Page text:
I know it's a little late for a new year's predictions column. We've all read 'em (most likely in between last-minute online shopping jaunts while we pretended to work during those last few days before the holiday break). We've all nodded our heads if we agreed or made quiet snorting sounds to ourselves if we disagreed. And we've all probably forgotten what most of them said by now.
But that's fine. This isn't a predictions column. This is a reality column. And the reality might be a lot more shocking than you think.
Over nearly two decades of being involved in web development and online marketing, if there's one thing I've learned it's that if you're able to shut out the hype and look at the actual trends you can learn a lot about where things are going. Relying on the industry press to tell you what "the next big thing" is rarely works if the big thing has an adjective/revenue ratio greater than one. If there's lots of noise but not much money, the thing you're hearing about probably isn't all that big.
On the other hand, it's also easy to miss reality by willfully ignoring data and behaviors that don't match your own preconceptions. Just ask a (most likely former) book or record store owner or an old-timer in the newspaper biz if you don't believe me. Just because you want the world to be a certain way doesn't mean that it's going to comply.
The secret behind those who write the "prediction" columns is that they're able to 1) ignore hype; and 2) adjust for their own preconceptions when looking at data. The secret of those who are good at predicting isn't that they have magical powers, but rather that they have highly developed BS detectors. "Predicting" isn't about magic, it's about seeing reality…even if that reality isn't something that you want to see.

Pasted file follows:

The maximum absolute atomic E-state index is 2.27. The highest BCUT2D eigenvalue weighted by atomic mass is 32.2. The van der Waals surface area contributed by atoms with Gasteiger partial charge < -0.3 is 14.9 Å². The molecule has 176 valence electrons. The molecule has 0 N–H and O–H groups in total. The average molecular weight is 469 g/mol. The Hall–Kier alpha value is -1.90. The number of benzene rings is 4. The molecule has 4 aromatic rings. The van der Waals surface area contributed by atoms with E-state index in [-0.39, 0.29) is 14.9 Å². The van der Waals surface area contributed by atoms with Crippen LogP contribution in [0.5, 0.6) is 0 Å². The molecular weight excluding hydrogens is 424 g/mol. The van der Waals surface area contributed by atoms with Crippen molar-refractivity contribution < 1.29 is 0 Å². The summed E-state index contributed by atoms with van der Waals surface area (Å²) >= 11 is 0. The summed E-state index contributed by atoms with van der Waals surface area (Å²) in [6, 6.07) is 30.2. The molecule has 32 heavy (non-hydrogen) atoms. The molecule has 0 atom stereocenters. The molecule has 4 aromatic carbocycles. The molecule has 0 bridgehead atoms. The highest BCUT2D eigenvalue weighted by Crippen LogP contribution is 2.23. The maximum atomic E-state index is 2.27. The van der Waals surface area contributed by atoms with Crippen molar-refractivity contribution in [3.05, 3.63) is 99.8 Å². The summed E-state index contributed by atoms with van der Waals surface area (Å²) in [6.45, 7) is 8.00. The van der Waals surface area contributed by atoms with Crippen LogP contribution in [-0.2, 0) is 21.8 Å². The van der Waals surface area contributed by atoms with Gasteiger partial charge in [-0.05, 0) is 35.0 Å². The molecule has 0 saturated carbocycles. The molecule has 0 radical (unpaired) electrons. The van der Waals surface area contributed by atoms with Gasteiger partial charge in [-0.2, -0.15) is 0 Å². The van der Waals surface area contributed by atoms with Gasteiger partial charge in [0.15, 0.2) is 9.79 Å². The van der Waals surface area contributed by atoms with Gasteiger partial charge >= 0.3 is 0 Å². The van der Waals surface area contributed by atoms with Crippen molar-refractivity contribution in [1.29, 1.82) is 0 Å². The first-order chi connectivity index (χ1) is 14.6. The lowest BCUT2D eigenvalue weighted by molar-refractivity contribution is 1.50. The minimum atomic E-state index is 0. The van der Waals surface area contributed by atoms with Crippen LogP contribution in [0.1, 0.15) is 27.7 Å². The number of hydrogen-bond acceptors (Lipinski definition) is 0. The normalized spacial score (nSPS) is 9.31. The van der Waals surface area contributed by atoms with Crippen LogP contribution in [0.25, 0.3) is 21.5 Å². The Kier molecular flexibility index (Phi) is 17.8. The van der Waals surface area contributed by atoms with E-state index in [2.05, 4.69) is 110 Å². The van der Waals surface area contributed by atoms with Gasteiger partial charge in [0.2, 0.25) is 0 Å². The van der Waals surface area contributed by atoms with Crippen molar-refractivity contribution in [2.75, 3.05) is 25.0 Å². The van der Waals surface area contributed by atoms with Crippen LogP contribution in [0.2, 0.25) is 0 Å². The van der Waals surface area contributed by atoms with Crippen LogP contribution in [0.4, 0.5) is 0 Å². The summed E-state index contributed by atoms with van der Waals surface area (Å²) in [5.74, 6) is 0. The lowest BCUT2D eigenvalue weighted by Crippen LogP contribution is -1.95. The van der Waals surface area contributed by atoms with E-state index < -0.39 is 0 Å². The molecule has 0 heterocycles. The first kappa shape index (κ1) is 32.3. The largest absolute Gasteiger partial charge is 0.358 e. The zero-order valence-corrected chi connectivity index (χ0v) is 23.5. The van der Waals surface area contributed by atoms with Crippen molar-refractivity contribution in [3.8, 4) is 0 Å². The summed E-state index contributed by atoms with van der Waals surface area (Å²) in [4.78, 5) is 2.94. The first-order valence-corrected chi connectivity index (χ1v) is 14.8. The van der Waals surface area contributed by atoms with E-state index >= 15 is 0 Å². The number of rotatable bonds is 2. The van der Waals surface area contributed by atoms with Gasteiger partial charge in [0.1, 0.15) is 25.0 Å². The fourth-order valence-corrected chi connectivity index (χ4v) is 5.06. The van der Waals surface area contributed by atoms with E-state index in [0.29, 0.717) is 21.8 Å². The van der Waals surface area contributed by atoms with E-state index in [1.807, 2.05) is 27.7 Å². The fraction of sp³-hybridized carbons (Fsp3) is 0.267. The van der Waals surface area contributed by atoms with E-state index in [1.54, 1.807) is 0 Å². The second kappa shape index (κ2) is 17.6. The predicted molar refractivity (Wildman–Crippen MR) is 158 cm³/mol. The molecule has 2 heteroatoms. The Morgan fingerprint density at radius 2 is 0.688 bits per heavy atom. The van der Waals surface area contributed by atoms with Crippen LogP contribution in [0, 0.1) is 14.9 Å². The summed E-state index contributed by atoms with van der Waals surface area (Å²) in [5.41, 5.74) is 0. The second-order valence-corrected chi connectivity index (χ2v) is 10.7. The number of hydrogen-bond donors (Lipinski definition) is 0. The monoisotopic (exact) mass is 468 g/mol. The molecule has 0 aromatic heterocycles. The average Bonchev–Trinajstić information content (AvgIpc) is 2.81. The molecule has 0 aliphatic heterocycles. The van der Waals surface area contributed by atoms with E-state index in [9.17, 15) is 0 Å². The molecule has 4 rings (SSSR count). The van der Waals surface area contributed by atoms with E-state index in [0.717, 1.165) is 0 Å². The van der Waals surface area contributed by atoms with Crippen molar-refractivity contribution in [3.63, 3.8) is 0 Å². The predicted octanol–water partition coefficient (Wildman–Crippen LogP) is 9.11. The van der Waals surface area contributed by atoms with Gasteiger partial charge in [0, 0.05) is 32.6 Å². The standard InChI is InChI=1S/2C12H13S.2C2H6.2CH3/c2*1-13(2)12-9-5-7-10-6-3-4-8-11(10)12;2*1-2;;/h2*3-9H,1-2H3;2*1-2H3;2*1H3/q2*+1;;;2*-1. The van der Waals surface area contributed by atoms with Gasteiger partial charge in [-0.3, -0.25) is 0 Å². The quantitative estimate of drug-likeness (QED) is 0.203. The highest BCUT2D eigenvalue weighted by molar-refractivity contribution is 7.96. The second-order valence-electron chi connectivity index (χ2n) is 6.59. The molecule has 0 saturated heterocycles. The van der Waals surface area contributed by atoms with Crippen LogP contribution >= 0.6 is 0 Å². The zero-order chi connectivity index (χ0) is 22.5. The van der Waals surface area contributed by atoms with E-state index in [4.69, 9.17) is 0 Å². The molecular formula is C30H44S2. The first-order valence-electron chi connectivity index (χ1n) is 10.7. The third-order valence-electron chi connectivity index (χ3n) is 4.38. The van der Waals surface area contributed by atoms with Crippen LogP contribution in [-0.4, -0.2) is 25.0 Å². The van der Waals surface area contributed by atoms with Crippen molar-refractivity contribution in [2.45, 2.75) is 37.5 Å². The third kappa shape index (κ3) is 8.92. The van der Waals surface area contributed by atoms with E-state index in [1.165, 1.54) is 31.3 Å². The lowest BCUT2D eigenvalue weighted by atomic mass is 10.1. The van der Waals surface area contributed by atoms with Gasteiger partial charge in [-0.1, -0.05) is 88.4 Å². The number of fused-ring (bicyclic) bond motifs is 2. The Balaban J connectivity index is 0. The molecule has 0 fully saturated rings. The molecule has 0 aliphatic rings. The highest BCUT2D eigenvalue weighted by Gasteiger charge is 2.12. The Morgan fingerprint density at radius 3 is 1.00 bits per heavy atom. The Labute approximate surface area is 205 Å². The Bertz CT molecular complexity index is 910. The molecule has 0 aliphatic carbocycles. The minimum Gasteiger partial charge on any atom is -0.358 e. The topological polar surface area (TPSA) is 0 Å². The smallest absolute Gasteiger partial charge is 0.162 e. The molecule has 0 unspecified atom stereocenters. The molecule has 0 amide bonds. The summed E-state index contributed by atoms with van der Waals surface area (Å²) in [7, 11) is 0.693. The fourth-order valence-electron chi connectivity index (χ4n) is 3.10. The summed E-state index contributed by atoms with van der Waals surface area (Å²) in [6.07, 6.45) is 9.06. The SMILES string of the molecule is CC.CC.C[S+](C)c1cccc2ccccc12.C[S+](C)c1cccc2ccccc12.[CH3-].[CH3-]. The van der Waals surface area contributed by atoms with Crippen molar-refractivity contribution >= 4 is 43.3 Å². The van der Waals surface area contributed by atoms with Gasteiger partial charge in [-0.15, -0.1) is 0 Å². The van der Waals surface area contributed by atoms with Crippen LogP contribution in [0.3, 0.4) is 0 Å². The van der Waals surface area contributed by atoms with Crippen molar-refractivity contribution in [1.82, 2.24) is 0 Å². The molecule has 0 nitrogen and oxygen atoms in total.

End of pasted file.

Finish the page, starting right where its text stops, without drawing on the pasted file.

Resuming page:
Want a dose of reality? Let me toss out a few headlines selected from recent posts on my new favorite research-aggregator site Factbrowser:
What do these headlines tell us about what to expect in 2013? Before you read onwards, try an experiment: go back and read those headlines again. And rather than fixate on any one, try to look for patterns. Done? Good. Time to move on.
Even granting that none of these numbers could be labeled "definitive" on their own and also granting that it's probably a good idea to accompany each with a fairly large grain of salt to account for the biases of the organizations collecting these numbers, a few things seem pretty clear about where we're headed in 2013 and beyond.
Like I said at the beginning of this column: these aren't predictions, they're observations of reality. I've used stats gathered from one site as examples, but a few minutes with your favorite search engine will certainly yield plenty of other statistics that tell the same tale.
As a poet once said, "You don't need to be a weatherman to know which way the wind blows." You don't need to be an online pundit, either. Reality's pretty easy to see once you decide to look for it.
Welcome to Reality image on home page via Shutterstock.
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Sean Carton has recently been appointed to develop the Center for Digital Communication, Commerce, and Culture at the University of Baltimore and is chief creative officer at idfive in Baltimore. He was formerly the dean of Philadelphia University's School of Design + Media and chief experience officer at Carton Donofrio Partners, Inc.
December 5, 2013
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